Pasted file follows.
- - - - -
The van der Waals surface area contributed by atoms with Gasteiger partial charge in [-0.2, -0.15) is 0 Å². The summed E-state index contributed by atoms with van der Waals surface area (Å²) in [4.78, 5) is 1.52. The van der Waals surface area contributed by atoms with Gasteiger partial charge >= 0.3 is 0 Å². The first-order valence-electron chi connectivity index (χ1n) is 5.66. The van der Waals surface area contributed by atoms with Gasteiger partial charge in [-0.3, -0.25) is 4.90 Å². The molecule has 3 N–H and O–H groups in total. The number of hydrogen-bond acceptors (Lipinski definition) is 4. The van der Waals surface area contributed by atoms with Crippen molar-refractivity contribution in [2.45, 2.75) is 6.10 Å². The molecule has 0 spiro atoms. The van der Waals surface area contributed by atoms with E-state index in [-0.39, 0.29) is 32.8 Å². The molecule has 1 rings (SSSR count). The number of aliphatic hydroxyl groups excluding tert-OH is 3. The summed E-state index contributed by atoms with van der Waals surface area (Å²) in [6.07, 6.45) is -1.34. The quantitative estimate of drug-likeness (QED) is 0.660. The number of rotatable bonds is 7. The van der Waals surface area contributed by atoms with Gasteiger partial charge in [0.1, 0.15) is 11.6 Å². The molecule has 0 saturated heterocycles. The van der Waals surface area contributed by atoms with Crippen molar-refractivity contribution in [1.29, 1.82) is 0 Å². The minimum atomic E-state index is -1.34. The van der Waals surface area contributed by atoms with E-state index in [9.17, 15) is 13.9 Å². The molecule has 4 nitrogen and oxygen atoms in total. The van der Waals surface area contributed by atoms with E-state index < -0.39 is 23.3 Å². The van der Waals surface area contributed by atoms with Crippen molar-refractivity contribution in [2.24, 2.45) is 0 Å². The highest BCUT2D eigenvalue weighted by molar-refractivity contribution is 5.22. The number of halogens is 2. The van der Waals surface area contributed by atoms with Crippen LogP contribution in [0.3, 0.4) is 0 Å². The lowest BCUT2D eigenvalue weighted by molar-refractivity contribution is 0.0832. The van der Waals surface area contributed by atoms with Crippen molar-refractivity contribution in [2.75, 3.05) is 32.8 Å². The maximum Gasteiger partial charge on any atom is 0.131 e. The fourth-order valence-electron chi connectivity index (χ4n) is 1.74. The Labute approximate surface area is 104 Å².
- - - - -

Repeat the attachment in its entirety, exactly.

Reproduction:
The van der Waals surface area contributed by atoms with Gasteiger partial charge in [-0.2, -0.15) is 0 Å². The summed E-state index contributed by atoms with van der Waals surface area (Å²) in [4.78, 5) is 1.52. The van der Waals surface area contributed by atoms with Gasteiger partial charge >= 0.3 is 0 Å². The first-order valence-electron chi connectivity index (χ1n) is 5.66. The van der Waals surface area contributed by atoms with Gasteiger partial charge in [-0.3, -0.25) is 4.90 Å². The molecule has 3 N–H and O–H groups in total. The number of hydrogen-bond acceptors (Lipinski definition) is 4. The van der Waals surface area contributed by atoms with Crippen molar-refractivity contribution in [2.45, 2.75) is 6.10 Å². The molecule has 0 spiro atoms. The van der Waals surface area contributed by atoms with E-state index in [-0.39, 0.29) is 32.8 Å². The molecule has 1 rings (SSSR count). The number of aliphatic hydroxyl groups excluding tert-OH is 3. The summed E-state index contributed by atoms with van der Waals surface area (Å²) in [6.07, 6.45) is -1.34. The quantitative estimate of drug-likeness (QED) is 0.660. The number of rotatable bonds is 7. The van der Waals surface area contributed by atoms with Gasteiger partial charge in [0.1, 0.15) is 11.6 Å². The molecule has 0 saturated heterocycles. The van der Waals surface area contributed by atoms with Crippen molar-refractivity contribution in [1.29, 1.82) is 0 Å². The minimum atomic E-state index is -1.34. The van der Waals surface area contributed by atoms with E-state index in [9.17, 15) is 13.9 Å². The molecule has 4 nitrogen and oxygen atoms in total. The van der Waals surface area contributed by atoms with E-state index < -0.39 is 23.3 Å². The van der Waals surface area contributed by atoms with Crippen molar-refractivity contribution in [2.24, 2.45) is 0 Å². The highest BCUT2D eigenvalue weighted by molar-refractivity contribution is 5.22. The number of halogens is 2. The van der Waals surface area contributed by atoms with Crippen LogP contribution in [0.3, 0.4) is 0 Å². The lowest BCUT2D eigenvalue weighted by molar-refractivity contribution is 0.0832. The van der Waals surface area contributed by atoms with Crippen molar-refractivity contribution in [2.75, 3.05) is 32.8 Å². The maximum Gasteiger partial charge on any atom is 0.131 e. The fourth-order valence-electron chi connectivity index (χ4n) is 1.74. The Labute approximate surface area is 104 Å².